Byline Investigates has since obtained court documents that were filed in Meghan’s High Court action against the Associated Newspapers, which reveal the full extent of the mother-of-ones outrage.
The first issue raised by Meghan's lawyers is the Mail on Sunday's publication of a personal letter Meghan wrote to her father, Thomas Markle.
Meghan's lawyer states that the paper claimed to publish the letter "in full", but the Mail on Sunday actually only published little more than half of the five page note.
According to court docs: "The omitted parts demonstrate the Claimant’s care for her father and others, as well as her concern about the UK tabloid media exploiting her father, and the fact that she addresses untruths previously published by the Defendant.
"Those elements did not fit the Defendant’s narrative within the Articles.'
The court docs also contest the notion that Meghan never asked after her father's wellbeing when Thomas Markle called her to say he couldn't attend the Royal wedding in May 2018.
"The true position is that the Claimant has a long history of looking after her father’s welfare and trying to find solutions to any health problem … She had reached out to him prior to the wedding and sought to protect him, as well as to ensure that he would be able to come to the wedding."
Meghan goes on to slam reports that she left her mother, Doria Ragland, out of her lavish New York baby shower.
"The suggestion that the Claimant deliberately left out her mother from her baby shower and ditched her in favour of her famous friends is untrue and offensive to her," the docs state.
"The Claimant’s mother was of course invited, and the Claimant also offered to buy her airline tickets. However, her mother was unable to attend due to work commitments.”"
The lawyers also state the shower "actually cost a tiny fraction of the $300k falsely stated in the article."
Next, Meghan's lawyer refuted claims that the Duke and Duchess of Sussex added a yoga studio, tennis court and guest wing to their Frogmore cottage, and that the controversial renovations were done at a fraction of the eye-watering reported costs.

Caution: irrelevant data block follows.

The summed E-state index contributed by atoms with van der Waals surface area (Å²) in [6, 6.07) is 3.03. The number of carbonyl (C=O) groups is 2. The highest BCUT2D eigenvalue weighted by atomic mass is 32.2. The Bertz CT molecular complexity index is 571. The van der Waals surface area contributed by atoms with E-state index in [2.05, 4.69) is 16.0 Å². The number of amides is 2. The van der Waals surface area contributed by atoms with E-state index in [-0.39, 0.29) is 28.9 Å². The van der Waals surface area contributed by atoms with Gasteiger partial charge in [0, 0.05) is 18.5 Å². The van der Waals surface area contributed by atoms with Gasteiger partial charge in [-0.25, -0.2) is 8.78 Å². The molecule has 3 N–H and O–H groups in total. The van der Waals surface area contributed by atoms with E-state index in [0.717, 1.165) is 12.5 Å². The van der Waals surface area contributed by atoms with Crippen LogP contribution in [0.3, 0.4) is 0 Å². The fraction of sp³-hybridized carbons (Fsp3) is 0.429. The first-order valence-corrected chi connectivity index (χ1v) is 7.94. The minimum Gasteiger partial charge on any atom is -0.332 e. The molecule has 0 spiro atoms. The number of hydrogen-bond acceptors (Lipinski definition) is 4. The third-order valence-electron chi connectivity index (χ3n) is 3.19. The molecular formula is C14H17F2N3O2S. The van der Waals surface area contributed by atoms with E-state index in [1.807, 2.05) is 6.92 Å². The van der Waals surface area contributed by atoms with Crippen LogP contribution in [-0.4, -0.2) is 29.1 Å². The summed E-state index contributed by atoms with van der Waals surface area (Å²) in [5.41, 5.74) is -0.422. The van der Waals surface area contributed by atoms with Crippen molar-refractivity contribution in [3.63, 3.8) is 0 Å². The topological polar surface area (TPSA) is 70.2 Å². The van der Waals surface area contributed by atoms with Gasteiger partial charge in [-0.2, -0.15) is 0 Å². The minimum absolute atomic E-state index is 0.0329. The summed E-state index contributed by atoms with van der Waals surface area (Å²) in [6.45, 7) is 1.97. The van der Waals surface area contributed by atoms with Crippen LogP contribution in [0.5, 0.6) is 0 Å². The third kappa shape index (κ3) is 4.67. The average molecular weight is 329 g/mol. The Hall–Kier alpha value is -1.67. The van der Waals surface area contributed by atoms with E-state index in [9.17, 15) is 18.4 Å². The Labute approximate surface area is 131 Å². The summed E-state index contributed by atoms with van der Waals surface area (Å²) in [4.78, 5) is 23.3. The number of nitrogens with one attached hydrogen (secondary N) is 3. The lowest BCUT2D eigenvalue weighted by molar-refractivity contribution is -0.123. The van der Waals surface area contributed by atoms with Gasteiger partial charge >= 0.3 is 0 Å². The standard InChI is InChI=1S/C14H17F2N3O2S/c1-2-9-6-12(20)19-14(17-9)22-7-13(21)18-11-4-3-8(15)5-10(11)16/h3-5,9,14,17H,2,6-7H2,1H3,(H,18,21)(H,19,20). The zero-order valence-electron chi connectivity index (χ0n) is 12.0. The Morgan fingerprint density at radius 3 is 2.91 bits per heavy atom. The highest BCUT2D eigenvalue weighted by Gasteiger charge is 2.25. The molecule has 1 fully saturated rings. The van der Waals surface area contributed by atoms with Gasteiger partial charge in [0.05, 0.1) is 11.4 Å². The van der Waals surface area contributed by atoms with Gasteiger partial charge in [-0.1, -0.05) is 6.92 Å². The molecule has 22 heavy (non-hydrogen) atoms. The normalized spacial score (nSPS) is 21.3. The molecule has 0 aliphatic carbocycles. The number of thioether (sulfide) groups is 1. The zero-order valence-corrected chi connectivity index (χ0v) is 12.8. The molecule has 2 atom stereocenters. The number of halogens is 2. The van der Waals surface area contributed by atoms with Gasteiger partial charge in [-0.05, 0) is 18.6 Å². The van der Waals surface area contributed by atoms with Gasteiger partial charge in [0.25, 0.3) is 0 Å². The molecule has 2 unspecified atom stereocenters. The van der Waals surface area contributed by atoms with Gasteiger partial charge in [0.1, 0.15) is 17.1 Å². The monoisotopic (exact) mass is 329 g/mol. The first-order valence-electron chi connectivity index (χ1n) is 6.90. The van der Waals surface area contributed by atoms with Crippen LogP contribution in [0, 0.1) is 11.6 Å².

"The clear intention was to portray the Claimant in a damaging light by suggesting that she had indulged in this series of absurdly lavish renovations, which were in fact false (as the Defendant was informed at the time) and entirely made up," the lawyers state.
"Furthermore, the Defendant sought to portray these renovations as being done at ‘the taxpayer’s expense,’ costing ‘£2.4m [$3.1 million] of YOUR cash.’ This was also false and misleading."
The lawyers continue: "In fact, the Cottage is a grade 2-listed 17th century residence, which was already undergoing much-needed renovation for safety, and its refurbishment back to its original state as a single-family home was funded by Her Majesty the Queen, as part of her obligation and responsibility to maintain or refurbish the upkeep of buildings of historical significance through a portion of the sovereign grant, made in exchange for the revenue from her Crown Estate (which is several times the amount of the sovereign grant)."
According to Byline Investigates, Associated Newspapers is yet to file a defence to the claims leveled against them, but is denying any misuse of private information, breach of copyright or data protection infringement.